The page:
While the initiative in the revival and reformation of the soul originally comes from what lies beyond us, we are never merely passive at any point in the process. This is clear from the biblical imperatives to repent and to believe, and—for the person with new life already in them—to put off the old person and put on the new, to work out the salvation that is given to us, etc., etc. It is certainly true, as Jesus said to his friends, “apart from me you can do nothing” (John 15:5). But it is equally true for them that “If you do nothing, it will be without me.” In the process of spiritual reformation under grace, passivity does not exclude activity and activity does not exclude passivity.
Hence, the invasion of the personality by life from above does not by itself form the personality in the likeness of Christ. It does not of itself restore the soul into the wholeness intended for it in its creation. It does not alone bring one to the point where “the things I would, that I do, and the things I would not, I do not,” where “sin will have no dominion over you” (Romans 6:14). Rather, I must learn and accept the responsibility of moving with God in transformation of my own personality. Intelligent and steady implementation of plans for change are required if I am to lose the incoherence of the broken soul and take on the easy obedience and fulfillment of the person who lives ever more fully within the Kingdom of God and the friendship of Jesus.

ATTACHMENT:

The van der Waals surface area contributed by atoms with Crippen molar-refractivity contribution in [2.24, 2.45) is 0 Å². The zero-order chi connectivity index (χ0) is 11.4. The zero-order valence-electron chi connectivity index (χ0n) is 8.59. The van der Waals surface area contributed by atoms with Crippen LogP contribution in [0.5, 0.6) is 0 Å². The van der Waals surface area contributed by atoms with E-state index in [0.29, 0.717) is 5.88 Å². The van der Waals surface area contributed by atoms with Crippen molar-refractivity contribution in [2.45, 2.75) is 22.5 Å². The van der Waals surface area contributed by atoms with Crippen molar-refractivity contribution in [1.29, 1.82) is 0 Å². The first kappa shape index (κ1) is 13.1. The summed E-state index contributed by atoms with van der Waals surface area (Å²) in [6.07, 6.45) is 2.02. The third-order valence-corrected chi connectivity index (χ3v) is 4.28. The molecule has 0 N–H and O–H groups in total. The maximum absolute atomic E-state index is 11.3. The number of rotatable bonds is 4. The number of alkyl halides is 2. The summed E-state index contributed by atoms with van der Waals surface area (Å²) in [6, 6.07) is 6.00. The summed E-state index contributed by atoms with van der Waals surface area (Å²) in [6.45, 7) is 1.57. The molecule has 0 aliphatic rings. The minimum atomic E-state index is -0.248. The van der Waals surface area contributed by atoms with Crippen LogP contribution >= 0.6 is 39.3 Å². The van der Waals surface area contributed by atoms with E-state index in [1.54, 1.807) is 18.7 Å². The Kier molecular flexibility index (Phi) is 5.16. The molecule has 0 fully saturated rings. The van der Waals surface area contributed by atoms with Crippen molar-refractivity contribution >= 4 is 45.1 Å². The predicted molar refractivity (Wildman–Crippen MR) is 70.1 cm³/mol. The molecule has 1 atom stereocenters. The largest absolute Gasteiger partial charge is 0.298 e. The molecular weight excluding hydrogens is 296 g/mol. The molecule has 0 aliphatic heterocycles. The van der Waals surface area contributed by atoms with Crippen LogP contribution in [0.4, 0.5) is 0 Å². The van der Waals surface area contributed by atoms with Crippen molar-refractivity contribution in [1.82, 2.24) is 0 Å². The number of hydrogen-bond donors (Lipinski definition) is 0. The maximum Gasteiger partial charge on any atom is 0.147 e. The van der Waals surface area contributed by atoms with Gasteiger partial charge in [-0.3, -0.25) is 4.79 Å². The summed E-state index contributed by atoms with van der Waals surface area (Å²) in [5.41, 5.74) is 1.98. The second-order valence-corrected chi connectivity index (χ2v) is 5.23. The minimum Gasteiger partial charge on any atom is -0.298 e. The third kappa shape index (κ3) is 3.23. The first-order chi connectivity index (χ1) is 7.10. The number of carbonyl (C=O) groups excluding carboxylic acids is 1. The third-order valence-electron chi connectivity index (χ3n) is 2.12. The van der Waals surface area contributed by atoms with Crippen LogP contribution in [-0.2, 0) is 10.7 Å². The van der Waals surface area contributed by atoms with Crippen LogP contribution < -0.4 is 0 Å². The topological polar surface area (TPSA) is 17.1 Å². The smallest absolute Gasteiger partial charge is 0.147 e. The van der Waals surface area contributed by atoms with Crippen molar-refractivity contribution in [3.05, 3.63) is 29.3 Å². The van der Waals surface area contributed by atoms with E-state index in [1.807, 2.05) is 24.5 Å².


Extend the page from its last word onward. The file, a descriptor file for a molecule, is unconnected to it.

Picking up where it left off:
From The Great Omission: Reclaiming Jesus’s Essential Teachings on Discipleship. Copyright © 2006 by Dallas Willard. All rights reserved. Used with permission of HarperCollins Publishers.
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